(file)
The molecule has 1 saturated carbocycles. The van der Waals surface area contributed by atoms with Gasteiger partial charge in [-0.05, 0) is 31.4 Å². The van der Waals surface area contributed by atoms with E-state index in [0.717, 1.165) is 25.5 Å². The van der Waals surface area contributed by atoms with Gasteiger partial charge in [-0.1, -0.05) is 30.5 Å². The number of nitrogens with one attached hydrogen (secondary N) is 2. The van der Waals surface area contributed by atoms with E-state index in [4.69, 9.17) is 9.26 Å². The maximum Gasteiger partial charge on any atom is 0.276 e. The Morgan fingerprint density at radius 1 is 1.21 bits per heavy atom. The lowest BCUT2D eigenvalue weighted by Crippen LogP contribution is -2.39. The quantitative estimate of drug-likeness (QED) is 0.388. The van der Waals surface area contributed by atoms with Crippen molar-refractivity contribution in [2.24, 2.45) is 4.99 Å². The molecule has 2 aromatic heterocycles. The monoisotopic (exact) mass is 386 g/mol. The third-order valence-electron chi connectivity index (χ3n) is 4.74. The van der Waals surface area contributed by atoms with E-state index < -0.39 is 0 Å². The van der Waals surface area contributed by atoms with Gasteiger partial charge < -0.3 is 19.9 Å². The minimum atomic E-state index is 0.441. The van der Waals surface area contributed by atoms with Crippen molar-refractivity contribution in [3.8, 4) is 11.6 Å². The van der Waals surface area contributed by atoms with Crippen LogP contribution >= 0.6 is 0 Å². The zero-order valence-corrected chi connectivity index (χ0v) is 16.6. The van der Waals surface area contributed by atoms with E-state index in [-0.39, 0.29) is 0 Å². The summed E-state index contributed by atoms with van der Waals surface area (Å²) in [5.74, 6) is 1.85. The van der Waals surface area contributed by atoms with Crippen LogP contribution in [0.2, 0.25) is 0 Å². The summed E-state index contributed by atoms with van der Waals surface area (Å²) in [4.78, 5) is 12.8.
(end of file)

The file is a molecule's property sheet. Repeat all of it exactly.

The molecule has 1 saturated carbocycles. The van der Waals surface area contributed by atoms with Gasteiger partial charge in [-0.05, 0) is 31.4 Å². The van der Waals surface area contributed by atoms with E-state index in [0.717, 1.165) is 25.5 Å². The van der Waals surface area contributed by atoms with Gasteiger partial charge in [-0.1, -0.05) is 30.5 Å². The number of nitrogens with one attached hydrogen (secondary N) is 2. The van der Waals surface area contributed by atoms with E-state index in [4.69, 9.17) is 9.26 Å². The maximum Gasteiger partial charge on any atom is 0.276 e. The Morgan fingerprint density at radius 1 is 1.21 bits per heavy atom. The lowest BCUT2D eigenvalue weighted by Crippen LogP contribution is -2.39. The quantitative estimate of drug-likeness (QED) is 0.388. The van der Waals surface area contributed by atoms with Crippen molar-refractivity contribution in [2.24, 2.45) is 4.99 Å². The molecule has 2 aromatic heterocycles. The monoisotopic (exact) mass is 386 g/mol. The third-order valence-electron chi connectivity index (χ3n) is 4.74. The van der Waals surface area contributed by atoms with E-state index < -0.39 is 0 Å². The van der Waals surface area contributed by atoms with Gasteiger partial charge < -0.3 is 19.9 Å². The minimum atomic E-state index is 0.441. The van der Waals surface area contributed by atoms with Crippen molar-refractivity contribution in [3.8, 4) is 11.6 Å². The van der Waals surface area contributed by atoms with Crippen LogP contribution >= 0.6 is 0 Å². The zero-order valence-corrected chi connectivity index (χ0v) is 16.6. The van der Waals surface area contributed by atoms with E-state index in [-0.39, 0.29) is 0 Å². The summed E-state index contributed by atoms with van der Waals surface area (Å²) in [5.74, 6) is 1.85. The van der Waals surface area contributed by atoms with Crippen LogP contribution in [0.2, 0.25) is 0 Å². The summed E-state index contributed by atoms with van der Waals surface area (Å²) in [4.78, 5) is 12.8.